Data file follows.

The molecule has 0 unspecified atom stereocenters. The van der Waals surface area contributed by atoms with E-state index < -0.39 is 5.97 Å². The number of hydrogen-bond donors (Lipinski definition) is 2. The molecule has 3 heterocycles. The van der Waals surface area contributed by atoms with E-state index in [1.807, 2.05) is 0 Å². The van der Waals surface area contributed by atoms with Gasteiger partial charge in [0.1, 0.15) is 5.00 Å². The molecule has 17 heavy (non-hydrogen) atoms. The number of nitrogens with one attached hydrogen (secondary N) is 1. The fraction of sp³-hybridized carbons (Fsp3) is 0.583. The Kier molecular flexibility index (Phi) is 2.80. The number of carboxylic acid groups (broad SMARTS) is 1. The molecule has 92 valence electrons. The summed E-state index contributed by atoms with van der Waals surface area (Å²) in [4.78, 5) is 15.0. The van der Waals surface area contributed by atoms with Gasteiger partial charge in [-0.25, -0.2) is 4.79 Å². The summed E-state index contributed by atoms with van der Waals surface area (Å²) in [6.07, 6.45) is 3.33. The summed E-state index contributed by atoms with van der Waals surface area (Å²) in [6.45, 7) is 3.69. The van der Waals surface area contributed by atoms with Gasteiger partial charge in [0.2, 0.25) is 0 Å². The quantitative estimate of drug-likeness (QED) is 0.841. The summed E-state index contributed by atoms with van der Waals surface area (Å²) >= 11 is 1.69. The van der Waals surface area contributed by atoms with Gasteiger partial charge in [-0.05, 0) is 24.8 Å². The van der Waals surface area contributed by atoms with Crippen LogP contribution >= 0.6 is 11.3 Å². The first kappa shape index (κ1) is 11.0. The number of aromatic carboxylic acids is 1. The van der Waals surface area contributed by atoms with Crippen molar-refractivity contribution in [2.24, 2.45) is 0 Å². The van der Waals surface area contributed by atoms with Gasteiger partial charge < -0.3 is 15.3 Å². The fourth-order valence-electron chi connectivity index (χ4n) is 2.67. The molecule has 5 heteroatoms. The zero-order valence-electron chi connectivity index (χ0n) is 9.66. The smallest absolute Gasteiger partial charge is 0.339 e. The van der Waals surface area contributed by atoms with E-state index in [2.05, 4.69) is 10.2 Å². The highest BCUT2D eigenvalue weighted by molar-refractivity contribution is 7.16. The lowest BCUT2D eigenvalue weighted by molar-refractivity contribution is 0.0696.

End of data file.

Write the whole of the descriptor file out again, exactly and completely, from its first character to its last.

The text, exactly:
The molecule has 0 unspecified atom stereocenters. The van der Waals surface area contributed by atoms with E-state index < -0.39 is 5.97 Å². The number of hydrogen-bond donors (Lipinski definition) is 2. The molecule has 3 heterocycles. The van der Waals surface area contributed by atoms with E-state index in [1.807, 2.05) is 0 Å². The van der Waals surface area contributed by atoms with Gasteiger partial charge in [0.1, 0.15) is 5.00 Å². The molecule has 17 heavy (non-hydrogen) atoms. The number of nitrogens with one attached hydrogen (secondary N) is 1. The fraction of sp³-hybridized carbons (Fsp3) is 0.583. The Kier molecular flexibility index (Phi) is 2.80. The number of carboxylic acid groups (broad SMARTS) is 1. The molecule has 92 valence electrons. The summed E-state index contributed by atoms with van der Waals surface area (Å²) in [4.78, 5) is 15.0. The van der Waals surface area contributed by atoms with Gasteiger partial charge in [-0.25, -0.2) is 4.79 Å². The summed E-state index contributed by atoms with van der Waals surface area (Å²) in [6.07, 6.45) is 3.33. The summed E-state index contributed by atoms with van der Waals surface area (Å²) in [6.45, 7) is 3.69. The van der Waals surface area contributed by atoms with Gasteiger partial charge in [0.2, 0.25) is 0 Å². The quantitative estimate of drug-likeness (QED) is 0.841. The summed E-state index contributed by atoms with van der Waals surface area (Å²) >= 11 is 1.69. The van der Waals surface area contributed by atoms with Gasteiger partial charge in [-0.05, 0) is 24.8 Å². The van der Waals surface area contributed by atoms with Crippen LogP contribution >= 0.6 is 11.3 Å². The first kappa shape index (κ1) is 11.0. The number of aromatic carboxylic acids is 1. The van der Waals surface area contributed by atoms with Crippen molar-refractivity contribution in [2.24, 2.45) is 0 Å². The van der Waals surface area contributed by atoms with Gasteiger partial charge < -0.3 is 15.3 Å². The fourth-order valence-electron chi connectivity index (χ4n) is 2.67. The molecule has 5 heteroatoms. The zero-order valence-electron chi connectivity index (χ0n) is 9.66. The smallest absolute Gasteiger partial charge is 0.339 e. The van der Waals surface area contributed by atoms with E-state index in [2.05, 4.69) is 10.2 Å². The highest BCUT2D eigenvalue weighted by molar-refractivity contribution is 7.16. The lowest BCUT2D eigenvalue weighted by molar-refractivity contribution is 0.0696.